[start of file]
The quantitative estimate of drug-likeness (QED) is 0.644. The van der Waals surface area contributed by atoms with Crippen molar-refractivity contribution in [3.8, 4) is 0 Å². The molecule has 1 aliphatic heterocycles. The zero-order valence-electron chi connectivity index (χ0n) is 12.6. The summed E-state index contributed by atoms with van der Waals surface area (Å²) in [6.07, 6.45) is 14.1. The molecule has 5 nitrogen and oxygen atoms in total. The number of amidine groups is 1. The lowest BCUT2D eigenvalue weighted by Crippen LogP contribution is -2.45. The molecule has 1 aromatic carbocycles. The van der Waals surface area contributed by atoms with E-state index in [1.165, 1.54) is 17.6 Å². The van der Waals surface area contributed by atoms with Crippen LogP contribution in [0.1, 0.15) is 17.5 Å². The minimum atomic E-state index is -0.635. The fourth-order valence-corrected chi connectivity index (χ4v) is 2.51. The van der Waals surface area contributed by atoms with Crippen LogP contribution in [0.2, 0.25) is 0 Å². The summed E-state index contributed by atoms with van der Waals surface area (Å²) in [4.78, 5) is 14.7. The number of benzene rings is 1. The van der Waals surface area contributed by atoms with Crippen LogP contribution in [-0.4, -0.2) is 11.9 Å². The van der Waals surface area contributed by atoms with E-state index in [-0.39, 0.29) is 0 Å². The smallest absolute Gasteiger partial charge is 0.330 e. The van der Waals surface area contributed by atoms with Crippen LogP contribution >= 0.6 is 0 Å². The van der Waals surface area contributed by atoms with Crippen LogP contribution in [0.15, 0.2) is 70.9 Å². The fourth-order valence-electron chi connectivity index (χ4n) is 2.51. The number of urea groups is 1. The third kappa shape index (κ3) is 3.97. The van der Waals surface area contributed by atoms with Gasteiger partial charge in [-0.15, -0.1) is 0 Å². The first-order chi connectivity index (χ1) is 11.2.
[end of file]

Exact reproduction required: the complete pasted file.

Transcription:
The quantitative estimate of drug-likeness (QED) is 0.644. The van der Waals surface area contributed by atoms with Crippen molar-refractivity contribution in [3.8, 4) is 0 Å². The molecule has 1 aliphatic heterocycles. The zero-order valence-electron chi connectivity index (χ0n) is 12.6. The summed E-state index contributed by atoms with van der Waals surface area (Å²) in [6.07, 6.45) is 14.1. The molecule has 5 nitrogen and oxygen atoms in total. The number of amidine groups is 1. The lowest BCUT2D eigenvalue weighted by Crippen LogP contribution is -2.45. The molecule has 1 aromatic carbocycles. The van der Waals surface area contributed by atoms with E-state index in [1.165, 1.54) is 17.6 Å². The van der Waals surface area contributed by atoms with Crippen LogP contribution in [0.1, 0.15) is 17.5 Å². The minimum atomic E-state index is -0.635. The fourth-order valence-corrected chi connectivity index (χ4v) is 2.51. The van der Waals surface area contributed by atoms with Crippen LogP contribution in [0.2, 0.25) is 0 Å². The summed E-state index contributed by atoms with van der Waals surface area (Å²) in [4.78, 5) is 14.7. The number of benzene rings is 1. The van der Waals surface area contributed by atoms with Crippen LogP contribution in [-0.4, -0.2) is 11.9 Å². The van der Waals surface area contributed by atoms with E-state index in [-0.39, 0.29) is 0 Å². The smallest absolute Gasteiger partial charge is 0.330 e. The van der Waals surface area contributed by atoms with Crippen LogP contribution >= 0.6 is 0 Å². The van der Waals surface area contributed by atoms with Crippen LogP contribution in [0.15, 0.2) is 70.9 Å². The fourth-order valence-electron chi connectivity index (χ4n) is 2.51. The number of urea groups is 1. The third kappa shape index (κ3) is 3.97. The van der Waals surface area contributed by atoms with Gasteiger partial charge in [-0.15, -0.1) is 0 Å². The first-order chi connectivity index (χ1) is 11.2.